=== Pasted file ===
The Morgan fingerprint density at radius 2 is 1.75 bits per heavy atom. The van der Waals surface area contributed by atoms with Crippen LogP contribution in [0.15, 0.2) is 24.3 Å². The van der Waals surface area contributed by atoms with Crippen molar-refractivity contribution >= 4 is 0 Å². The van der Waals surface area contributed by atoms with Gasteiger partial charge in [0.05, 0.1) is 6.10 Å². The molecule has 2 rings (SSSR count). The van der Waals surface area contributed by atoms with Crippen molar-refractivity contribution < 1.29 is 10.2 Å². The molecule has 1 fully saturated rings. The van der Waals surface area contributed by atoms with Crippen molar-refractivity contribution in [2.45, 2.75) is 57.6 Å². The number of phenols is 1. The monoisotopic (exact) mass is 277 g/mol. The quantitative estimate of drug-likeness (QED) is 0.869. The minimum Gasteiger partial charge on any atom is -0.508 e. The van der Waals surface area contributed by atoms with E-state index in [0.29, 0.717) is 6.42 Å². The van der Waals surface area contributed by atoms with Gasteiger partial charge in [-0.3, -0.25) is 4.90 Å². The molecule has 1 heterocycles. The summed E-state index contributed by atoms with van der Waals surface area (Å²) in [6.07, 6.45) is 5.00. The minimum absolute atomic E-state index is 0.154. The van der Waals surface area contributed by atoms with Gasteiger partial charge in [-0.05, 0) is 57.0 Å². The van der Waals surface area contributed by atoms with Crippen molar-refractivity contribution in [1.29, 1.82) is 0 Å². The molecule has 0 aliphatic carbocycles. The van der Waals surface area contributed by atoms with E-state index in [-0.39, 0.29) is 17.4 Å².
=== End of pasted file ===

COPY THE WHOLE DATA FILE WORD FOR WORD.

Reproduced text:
The Morgan fingerprint density at radius 2 is 1.75 bits per heavy atom. The van der Waals surface area contributed by atoms with Crippen LogP contribution in [0.15, 0.2) is 24.3 Å². The van der Waals surface area contributed by atoms with Crippen molar-refractivity contribution >= 4 is 0 Å². The van der Waals surface area contributed by atoms with Gasteiger partial charge in [0.05, 0.1) is 6.10 Å². The molecule has 2 rings (SSSR count). The van der Waals surface area contributed by atoms with Crippen molar-refractivity contribution < 1.29 is 10.2 Å². The molecule has 1 fully saturated rings. The van der Waals surface area contributed by atoms with Crippen molar-refractivity contribution in [2.45, 2.75) is 57.6 Å². The number of phenols is 1. The monoisotopic (exact) mass is 277 g/mol. The quantitative estimate of drug-likeness (QED) is 0.869. The minimum Gasteiger partial charge on any atom is -0.508 e. The van der Waals surface area contributed by atoms with E-state index in [0.29, 0.717) is 6.42 Å². The van der Waals surface area contributed by atoms with Gasteiger partial charge in [-0.3, -0.25) is 4.90 Å². The molecule has 1 heterocycles. The summed E-state index contributed by atoms with van der Waals surface area (Å²) in [6.07, 6.45) is 5.00. The minimum absolute atomic E-state index is 0.154. The van der Waals surface area contributed by atoms with Gasteiger partial charge in [-0.05, 0) is 57.0 Å². The van der Waals surface area contributed by atoms with Crippen molar-refractivity contribution in [1.29, 1.82) is 0 Å². The molecule has 0 aliphatic carbocycles. The van der Waals surface area contributed by atoms with E-state index in [-0.39, 0.29) is 17.4 Å².